Direct and indirect effects of microstructured titanium substrates on the induction of mesenchymal stem cell differential towards the osteoblast lineage

Wallace H. Coulter Department of Biomedical Engineering, Georgia Institute of Technology, 315 Ferst Drive NW, Atlanta, GA 30332-0363, USA.
Biomaterials (Impact Factor: 8.56). 04/2010; 31(10):2728-35. DOI: 10.1016/j.biomaterials.2009.12.029
Source: PubMed


Microstructured and high surface energy titanium substrates increase osseointegration in vivo. In vitro, osteoblast differentiation is increased, but effects of the surface directly on multipotent mesenchymal stem cells (MSCs) and consequences for MSCs in the peri-implant environment are not known. We evaluated responses of human MSCs to substrate surface properties and examined the underlying mechanisms involved. MSCs exhibited osteoblast characteristics (alkaline phosphatase, RUNX2, and osteocalcin) when grown on microstructured Ti; this effect was more robust with increased hydrophilicity. Factors produced by osteoblasts grown on microstructured Ti were sufficient to induce co-cultured MSC differentiation to osteoblasts. Silencing studies showed that this was due to signaling via alpha2beta1 integrins in osteoblasts on the substrate surface and paracrine action of secreted Dkk2. Thus, human MSCs are sensitive to substrate properties that induce osteoblastic differentiation; osteoblasts interact with these surface properties via alpha2beta1 and secrete Dkk2, which acts on distal MSCs.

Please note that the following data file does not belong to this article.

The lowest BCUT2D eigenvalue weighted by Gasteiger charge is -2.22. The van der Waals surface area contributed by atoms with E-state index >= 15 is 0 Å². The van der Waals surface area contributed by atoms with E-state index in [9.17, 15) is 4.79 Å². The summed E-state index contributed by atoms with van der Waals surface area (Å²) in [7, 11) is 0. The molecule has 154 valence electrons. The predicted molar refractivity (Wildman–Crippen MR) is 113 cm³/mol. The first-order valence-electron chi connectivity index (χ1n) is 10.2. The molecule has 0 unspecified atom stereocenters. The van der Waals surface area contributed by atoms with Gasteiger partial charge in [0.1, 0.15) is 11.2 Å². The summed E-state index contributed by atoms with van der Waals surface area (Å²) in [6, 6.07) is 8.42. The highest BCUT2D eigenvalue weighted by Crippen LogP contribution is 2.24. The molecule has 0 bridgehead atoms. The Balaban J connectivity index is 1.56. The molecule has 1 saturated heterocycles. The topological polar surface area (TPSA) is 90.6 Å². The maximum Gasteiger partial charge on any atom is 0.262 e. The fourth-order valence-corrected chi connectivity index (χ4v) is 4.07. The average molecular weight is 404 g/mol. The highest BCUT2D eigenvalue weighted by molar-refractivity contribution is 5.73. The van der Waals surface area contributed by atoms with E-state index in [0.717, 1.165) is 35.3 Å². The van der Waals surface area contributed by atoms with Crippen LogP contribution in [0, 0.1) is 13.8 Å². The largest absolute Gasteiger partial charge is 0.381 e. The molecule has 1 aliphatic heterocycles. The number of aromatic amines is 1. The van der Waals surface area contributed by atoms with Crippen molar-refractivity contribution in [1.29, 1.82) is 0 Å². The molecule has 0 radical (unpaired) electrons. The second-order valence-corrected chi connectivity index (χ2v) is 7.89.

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    • "Alternatively, the morphogenic microenvironment of stem cells can also be engineered via the intrinsic physical properties of biomaterials [11]. The surface chemistry, topography, and stiffness of biomaterials can provide dynamic multiparametric control to instruct emergent cellular behaviors and modulate chondrogenic and osteogenic differentiation [12] [13] [14] [15]. "

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    • "Previous studies in our lab confirm that the combined presence of micro-/submicronscale roughness contributes to increased osteoblast response [10] [11]. By altering only the surface microtopography and without exogenous factors in media, osteoblast differentiation can be increased on titanium surfaces [12]. This may be due in part to the protein–material interaction at the surface, which affects downstream cell response. "
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    • "Since the process of osteointegration occurs at the interface between the implant and bone tissue, the technology of surface modification has been proposed to improve the osteointegration of the implant, such as through sand blasting [11], acid and alkali treatment [12] [13], bioactive coating of bioceramics [14], and electrochemical oxidation [15] [16]. In the past, studies regarding the technology of surface modification were primarily evaluated based on the influence of surface topography of implants on cellular response at the micrometer scale [17] [18] [19]. However, in recent years, much research attention has been given to surface modification in the nanoscale regime [20] [21] [22]. "
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